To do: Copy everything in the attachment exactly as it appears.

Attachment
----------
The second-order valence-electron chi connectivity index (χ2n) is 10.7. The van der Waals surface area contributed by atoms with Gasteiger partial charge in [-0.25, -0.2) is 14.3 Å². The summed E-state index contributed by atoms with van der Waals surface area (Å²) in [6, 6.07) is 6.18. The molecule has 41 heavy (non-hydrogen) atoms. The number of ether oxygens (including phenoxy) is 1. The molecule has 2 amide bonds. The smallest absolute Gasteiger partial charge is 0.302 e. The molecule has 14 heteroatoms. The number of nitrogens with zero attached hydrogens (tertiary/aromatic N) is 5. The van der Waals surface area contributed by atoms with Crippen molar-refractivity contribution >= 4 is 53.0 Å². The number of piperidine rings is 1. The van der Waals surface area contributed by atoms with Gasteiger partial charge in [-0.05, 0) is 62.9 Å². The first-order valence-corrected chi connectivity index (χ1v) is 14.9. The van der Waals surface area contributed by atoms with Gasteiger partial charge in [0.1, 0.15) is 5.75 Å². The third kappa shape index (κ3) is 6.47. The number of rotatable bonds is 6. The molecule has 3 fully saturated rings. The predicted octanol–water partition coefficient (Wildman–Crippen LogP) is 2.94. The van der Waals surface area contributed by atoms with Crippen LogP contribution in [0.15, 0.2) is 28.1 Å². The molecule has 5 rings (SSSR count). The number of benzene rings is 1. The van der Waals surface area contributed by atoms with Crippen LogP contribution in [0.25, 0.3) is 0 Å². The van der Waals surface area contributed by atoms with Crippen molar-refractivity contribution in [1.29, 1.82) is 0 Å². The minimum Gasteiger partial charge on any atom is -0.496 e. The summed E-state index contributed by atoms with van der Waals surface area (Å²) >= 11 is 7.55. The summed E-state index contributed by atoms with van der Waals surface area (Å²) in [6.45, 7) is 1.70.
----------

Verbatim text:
The second-order valence-electron chi connectivity index (χ2n) is 10.7. The van der Waals surface area contributed by atoms with Gasteiger partial charge in [-0.25, -0.2) is 14.3 Å². The summed E-state index contributed by atoms with van der Waals surface area (Å²) in [6, 6.07) is 6.18. The molecule has 41 heavy (non-hydrogen) atoms. The number of ether oxygens (including phenoxy) is 1. The molecule has 2 amide bonds. The smallest absolute Gasteiger partial charge is 0.302 e. The molecule has 14 heteroatoms. The number of nitrogens with zero attached hydrogens (tertiary/aromatic N) is 5. The van der Waals surface area contributed by atoms with Crippen molar-refractivity contribution >= 4 is 53.0 Å². The number of piperidine rings is 1. The van der Waals surface area contributed by atoms with Gasteiger partial charge in [-0.05, 0) is 62.9 Å². The first-order valence-corrected chi connectivity index (χ1v) is 14.9. The van der Waals surface area contributed by atoms with Gasteiger partial charge in [0.1, 0.15) is 5.75 Å². The third kappa shape index (κ3) is 6.47. The number of rotatable bonds is 6. The molecule has 3 fully saturated rings. The predicted octanol–water partition coefficient (Wildman–Crippen LogP) is 2.94. The van der Waals surface area contributed by atoms with Crippen LogP contribution in [0.15, 0.2) is 28.1 Å². The molecule has 5 rings (SSSR count). The number of benzene rings is 1. The van der Waals surface area contributed by atoms with Crippen LogP contribution in [0.25, 0.3) is 0 Å². The van der Waals surface area contributed by atoms with Crippen molar-refractivity contribution in [1.29, 1.82) is 0 Å². The minimum Gasteiger partial charge on any atom is -0.496 e. The summed E-state index contributed by atoms with van der Waals surface area (Å²) >= 11 is 7.55. The summed E-state index contributed by atoms with van der Waals surface area (Å²) in [6.45, 7) is 1.70.